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Over 3,000 episodes of physical restraint in mental health centres in 2011

A new report said there has been a year-on-year increase in the use of physical restraint.

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A NEW REPORT on mental health centres in Ireland has revealed that a total of 3,056 episodes of physical restraint were reported in 2011. The report by the Mental Health Commission said this figure represents an increase of 71 compared to the number recorded in 2010,

Overall use of restrictive practices in 2011 were down by almost 12 per cent on the previous year and the the use of seclusion and mechanical means of bodily restraint has also steadily declined since 2008.

However the report said there has been a year-on-year increase in the use of physical restraint.

Seclusion accounted for 35.5 per cent of all restrictive interventions reported to the Commission in 2011 with 1,683 episodes reported. Less than half, 47.1 per cent, of approved centres (32/68) indicated that they used seclusion in 2011 and the remainder (36) reported that they did not use seclusion at all.

Dublin North Central and Dublin North West had the highest rate of seclusion followed closely by Waterford/Wexford.

For the fourth year, St Joseph’s Intellectual Disability Services at St Ita’s Hospital in North Dublin recorded the highest number of episodes of seclusion. They reported 369 episodes of seclusion in 2011, a notable decrease on use reported in 2010 when there were 711 episodes of seclusion in this approved centre.

Two dedicated child and adolescent approved centres, the Adolescent In-patient Unit, St Vincent’s Hospital and the Child & Adolescent Mental Health In-patient Unit, Merlin Park University Hospital, reported that they used seclusion in 2011.

As in previous years, the percentage of males secluded were greater than that of females at over 60 per cent.

The majority 51.6 per cent of seclusion episodes lasted for four hours or less and three-quarters (75.2 per cent) lasted for eight hours or less. In 16 per cent of episodes, seclusion lasted between eight and 24 hours and in a further 6.9 per cent of episodes it lasted between 24 and 72 hours.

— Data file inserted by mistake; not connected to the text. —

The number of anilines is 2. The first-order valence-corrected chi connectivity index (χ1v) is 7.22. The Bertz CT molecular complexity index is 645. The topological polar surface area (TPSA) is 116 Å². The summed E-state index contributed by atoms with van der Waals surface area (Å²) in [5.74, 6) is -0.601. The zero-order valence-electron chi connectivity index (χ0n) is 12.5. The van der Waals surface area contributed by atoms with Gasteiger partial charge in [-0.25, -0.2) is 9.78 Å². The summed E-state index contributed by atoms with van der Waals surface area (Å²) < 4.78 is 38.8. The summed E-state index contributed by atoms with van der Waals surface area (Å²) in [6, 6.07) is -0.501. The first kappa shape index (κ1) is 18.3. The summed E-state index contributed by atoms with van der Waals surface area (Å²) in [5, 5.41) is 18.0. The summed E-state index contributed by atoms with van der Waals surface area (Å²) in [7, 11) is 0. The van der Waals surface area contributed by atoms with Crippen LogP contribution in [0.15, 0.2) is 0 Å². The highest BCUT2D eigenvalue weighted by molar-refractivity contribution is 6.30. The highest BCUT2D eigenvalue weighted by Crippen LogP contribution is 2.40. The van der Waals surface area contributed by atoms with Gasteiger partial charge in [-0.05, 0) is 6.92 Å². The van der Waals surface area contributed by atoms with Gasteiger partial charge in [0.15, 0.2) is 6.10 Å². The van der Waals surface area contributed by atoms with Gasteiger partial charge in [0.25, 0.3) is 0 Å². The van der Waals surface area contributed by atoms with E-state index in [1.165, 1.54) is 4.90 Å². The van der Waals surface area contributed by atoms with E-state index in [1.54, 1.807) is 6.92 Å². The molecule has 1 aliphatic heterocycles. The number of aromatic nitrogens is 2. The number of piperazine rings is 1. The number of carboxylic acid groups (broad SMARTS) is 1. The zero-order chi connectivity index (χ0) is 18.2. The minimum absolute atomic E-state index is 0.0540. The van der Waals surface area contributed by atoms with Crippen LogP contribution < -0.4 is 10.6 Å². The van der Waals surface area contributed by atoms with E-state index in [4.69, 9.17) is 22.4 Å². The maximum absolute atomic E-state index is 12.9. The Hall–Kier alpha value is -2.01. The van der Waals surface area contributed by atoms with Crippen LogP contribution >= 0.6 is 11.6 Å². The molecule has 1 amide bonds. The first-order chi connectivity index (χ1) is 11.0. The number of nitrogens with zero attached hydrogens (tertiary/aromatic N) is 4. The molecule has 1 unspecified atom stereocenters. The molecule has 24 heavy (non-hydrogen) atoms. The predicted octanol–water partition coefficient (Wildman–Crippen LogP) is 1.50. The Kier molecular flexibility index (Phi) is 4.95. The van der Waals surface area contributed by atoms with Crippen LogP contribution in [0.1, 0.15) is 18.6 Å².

Only three approved centres reported using mechanical restraint while over three quarters recorded episodes of physical restraint.

St Joseph’s Intellectual Disability Services in St Ita’s Hospital recorded the highest number of physical restraint episodes of all approved centres in 2011. This intervention was used 366 times in 2011, which was considerably less than their use of physical restraint in 2010 when they reported 616 episodes.

All dedicated child and adolescent approved centres (5) reported using physical restraint, usage was up from 100 episodes in 2010 to 214 episodes in 2011.

In 2011, 90.5 per cent of physical restraint episodes lasted for 15 minutes or less and 7.9 per cent of episodes lasted for between 16 and 30 minutes. Fifty one episodes (1.7 per cent) lasted for more than 30 minutes, of which ten (0.3 per cent) lasted for more than one hour. In 2010, four episodes lasted for longer than one hour.

Commenting on the publication of the report today, John Saunders, Chairman of the Mental Health Commission said it is the watchdog’s view that “the use of seclusion and restraint are not standard interventions but emergency measures which should be used in rare and exceptional circumstances and only in the best interests of the patient when the patient poses an immediate threat of serious harm to self or others”.

“Our aim is to encourage approved centres to focus on preventative measures that eliminate or minimise the use of restrictive interventions,” he said. “To that end the Commission has during 2012 completed a consultation exercise on a seclusion and physical restraint reduction strategy,” he added.

The strategy is expected to be published during 2013 and it will be implemented nationwide.

Read: INTO calls for all teachers to be given mental health training>

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